lends support to those
who have lost loved ones
MADISON, Ind. (December 2002) They come from all
walks of life with a pure and simple mission to offer hope and
understanding to those who grieve. They are the Compassionate Friends,
a self-help group for families who have lost a child of any age, from
The organization, which first began in Coventry, England, in 1969, now
has chapters around the globe, including nearly 600 chapters in the
United States. There are no membership dues and no religious affiliation.
Members simply gather monthly to share their feelings and help one another
and Nancy Fishers
Linda Kramer, leader of the Madison, Ind., chapter, lost
her 30-year-old daughter, Candy Southworth, just two years ago. Kramer
vividly recalled the Sunday morning, Sept. 3, 2000, when Candy called
her on the phone and complained that she was having trouble breathing.
Just three hours later Candy died in the hospital of a blood clot to
the lung, said Kramer. She left behind a husband and two young children.
It was the hardest thing Ive ever had to go through in my
life, and thats why I wanted to reach out and help others,
Kramer explained. In September, Kramer started the Rivertown Chapter
of Compassionate Friends in Madison with the goal of helping others
in the community who shared her sense of loss. One of the organizations
principles is that bereaved parents can help each other toward a positive
resolution of their grief.
Having others to share with is one of the best ways to cope, according
to Bernard and Nancy Fisher of Madison. The Fishers started attending
Compassionate Friends meetings with the Scottsburg chapter after the
loss of their son, Christopher, 33, on April 20, 1997.
Christopher, a husband and father of two, was killed when a car he was
working under fell and crushed him. The Fishers, like many who have
experienced the loss of a child, still get emotional when they talk
about their son.
You never forget, said Bernard Fisher, but having a support group like
Compassionate Friends helps you to cope. The Fishers said they were
introduced to the organization by a friend, Lloyd Roberts, who began
attending meetings of the group after the loss of a grandson.
Nancy Fisher admitted that she was unsure about attending her first
meeting. I felt like I just cant do this. But after
attending meetings for the past five years, both Nancy and Bernard said
that the group has been helpful.
I found it helped me deal with the loss of Chris much better than
I was dealing with it without the organization, Bernard said.
The couple said that having a group to which they can relate has been
At meetings, members are welcome to talk about their children openly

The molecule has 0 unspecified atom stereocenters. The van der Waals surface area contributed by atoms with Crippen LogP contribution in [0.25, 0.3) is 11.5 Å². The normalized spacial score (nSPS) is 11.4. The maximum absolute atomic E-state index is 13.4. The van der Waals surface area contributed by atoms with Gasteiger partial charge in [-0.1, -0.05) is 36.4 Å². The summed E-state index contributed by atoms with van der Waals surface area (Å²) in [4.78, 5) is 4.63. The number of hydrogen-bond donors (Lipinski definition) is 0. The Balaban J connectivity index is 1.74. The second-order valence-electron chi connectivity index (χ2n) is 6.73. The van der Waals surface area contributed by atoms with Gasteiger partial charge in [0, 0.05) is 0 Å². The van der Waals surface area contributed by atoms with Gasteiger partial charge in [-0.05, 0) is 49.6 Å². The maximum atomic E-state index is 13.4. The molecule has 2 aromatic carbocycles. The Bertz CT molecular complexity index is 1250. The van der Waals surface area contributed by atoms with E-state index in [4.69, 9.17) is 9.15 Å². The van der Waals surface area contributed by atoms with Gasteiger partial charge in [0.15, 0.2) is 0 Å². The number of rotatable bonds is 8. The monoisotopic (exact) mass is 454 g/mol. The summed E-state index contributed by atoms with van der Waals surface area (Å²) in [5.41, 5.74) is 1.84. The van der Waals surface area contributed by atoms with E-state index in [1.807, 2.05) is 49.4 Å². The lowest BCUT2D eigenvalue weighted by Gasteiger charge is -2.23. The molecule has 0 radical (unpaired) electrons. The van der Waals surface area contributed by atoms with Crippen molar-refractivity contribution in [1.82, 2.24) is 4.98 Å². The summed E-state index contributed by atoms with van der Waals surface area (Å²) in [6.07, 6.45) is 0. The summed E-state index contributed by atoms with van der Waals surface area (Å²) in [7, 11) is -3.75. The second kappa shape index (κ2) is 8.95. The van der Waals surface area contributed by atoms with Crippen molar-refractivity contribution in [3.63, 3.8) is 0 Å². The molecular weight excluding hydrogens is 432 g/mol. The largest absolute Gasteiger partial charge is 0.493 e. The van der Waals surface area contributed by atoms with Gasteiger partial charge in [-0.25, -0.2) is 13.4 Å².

and share their personal experiences. You dont hesitate
to cry or express your feelings because you know that everyone there
knows exactly what youre feeling, Bernard Fisher said.
The Fishers said that people in the group come from all walks of life.
Some have lost more than one child. Some, like the Fishers, have lost
adult children; others have lost young sons or daughters. But no matter
the loss, said the Fishers, the group is ready to offer understanding
We all have different needs, said Nancy, but we all help
The groups intervention extends beyond meetings. Members often
call or send cards to one another on holidays and birthdays to help
each other get through. Nancy said she had received cards from group
members and couldnt express how much it helped her. She has also
done the same for others in the group.
If youre feeling really bad, then someone in the group will
talk with you, said Fisher.
During the holidays, a difficult time for many, the group gathers to
share a special candlelight memorial. On Dec. 12, the Scottsburg and
Madison chapters will hold a joint service. Kramer has asked members
to bring a framed picture of their child, a candle and votive cup, and
a snack to share. The candles will be lit and music will be played.
Members can also share poems.
As sad as it is, its beautiful, said Nancy, who has
attended the candlelight service in past years. All family and friends
are welcome to attend the service, which will be held at Calvary Baptist
Church, 2632 Michigan Rd. in Madison. New members are also welcome.
Individuals in the Madison area can contact Linda Kramer at
(812) 866-4447 for more information. To find a chapter near you, visit
the Compassionate Friends website at: www.compassionatefriends.org.
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